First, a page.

I walk away more empowered to speak to myself with encouragement and compassion and kindness… because it’s more likely to pour out of me if I’m pouring it in.

And those words, that tone…that’s what I want them to offer themselves when they struggle.

When Celebrating Feels Unnatural: A Mother’s Day Reflection

My journey of motherhood is complicated. As time passes and I am granted more opportunities to enter into the stories of other women, I am beginning to recognize that the journey is complicated for most of us. Literally, for most of us.

I have learned that celebrating Mother’s Day can feel like an unnatural choice. To many, Mother’s Day does not automatically come with a simple dose of all the positive emotions one might assume. Recognizing Mother’s Day can easily bring to the surface emotions that we have worked unreasonably hard to hide. For some, loneliness, disappointment, grief, longing, bitterness, guilt, and shame are a part of this day. They are the pieces that make the celebration feel a bit unnatural.

Here is what I want you to know…You Are Not Alone. Not. Even. Close.

As I think about my own rocky journey, I remember the days that I sat in silence…in confusion…in loneliness. Years of infertility. Burying my 3-day-old daughter. Watching caseworkers remove our son following a failed adoption. For many years, there was absolutely no desire to celebrate.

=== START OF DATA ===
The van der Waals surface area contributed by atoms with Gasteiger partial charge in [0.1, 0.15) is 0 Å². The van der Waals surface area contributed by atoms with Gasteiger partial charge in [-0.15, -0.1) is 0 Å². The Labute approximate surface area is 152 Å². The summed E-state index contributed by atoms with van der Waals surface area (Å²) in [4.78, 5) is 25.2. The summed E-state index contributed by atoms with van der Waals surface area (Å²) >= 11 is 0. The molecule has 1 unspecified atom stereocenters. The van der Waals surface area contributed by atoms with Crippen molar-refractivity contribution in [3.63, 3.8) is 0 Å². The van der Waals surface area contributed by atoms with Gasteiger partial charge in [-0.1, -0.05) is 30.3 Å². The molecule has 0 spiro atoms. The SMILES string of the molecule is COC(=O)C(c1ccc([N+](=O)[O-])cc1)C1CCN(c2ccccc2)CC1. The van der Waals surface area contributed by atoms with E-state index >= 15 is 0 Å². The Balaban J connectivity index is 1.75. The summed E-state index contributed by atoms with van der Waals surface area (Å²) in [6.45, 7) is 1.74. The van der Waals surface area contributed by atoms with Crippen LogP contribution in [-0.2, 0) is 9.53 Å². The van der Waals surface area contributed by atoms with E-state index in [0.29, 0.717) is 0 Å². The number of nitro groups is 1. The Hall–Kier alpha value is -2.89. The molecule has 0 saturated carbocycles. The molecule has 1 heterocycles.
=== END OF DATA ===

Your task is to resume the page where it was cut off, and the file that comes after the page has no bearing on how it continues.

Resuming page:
Ten years ago, I was given the unexpected gift of a beautiful healthy son. Two years later, it happened again. Yes, TWO amazing sons! One who looks like his daddy and one who looks like me.

And with that, there is something else I want you to know…those two boys didn’t take away the pain of the journey and their arrival didn’t eliminate the path I had already traveled.

There are many truths I have learned through my own journey and one I’d like to gently tell you today…my pain has only lessened as a result of giving myself permission to deeply experience the fullness of the emotions that have accompanied my journey.

So, this is what it looks like today…I wear this awesome set of rings bearing the names of the four children that’ll always have my heart. We grill lunch and eat with my mom who is experiencing her first Mother’s Day without the man who made her a mother. My husband and sons plant flowers and build a garden in our yard. We eat ice cream at the grave of my daughter. I say a prayer for the son that I do not get to raise.

It’s complicated. And yet, I have found peace, beauty, AND joy in the ways we honor our complicated story.

I know your story is complicated too. I know this because I have heard the stories, countless stories. Maybe I haven’t heard your story but stories that may not be as far off as you’d imagine. Please know that your journey matters…the parts that are easy to celebrate AND the parts that make the celebrating less natural.

And please know that you are not alone. NOT. EVEN. CLOSE.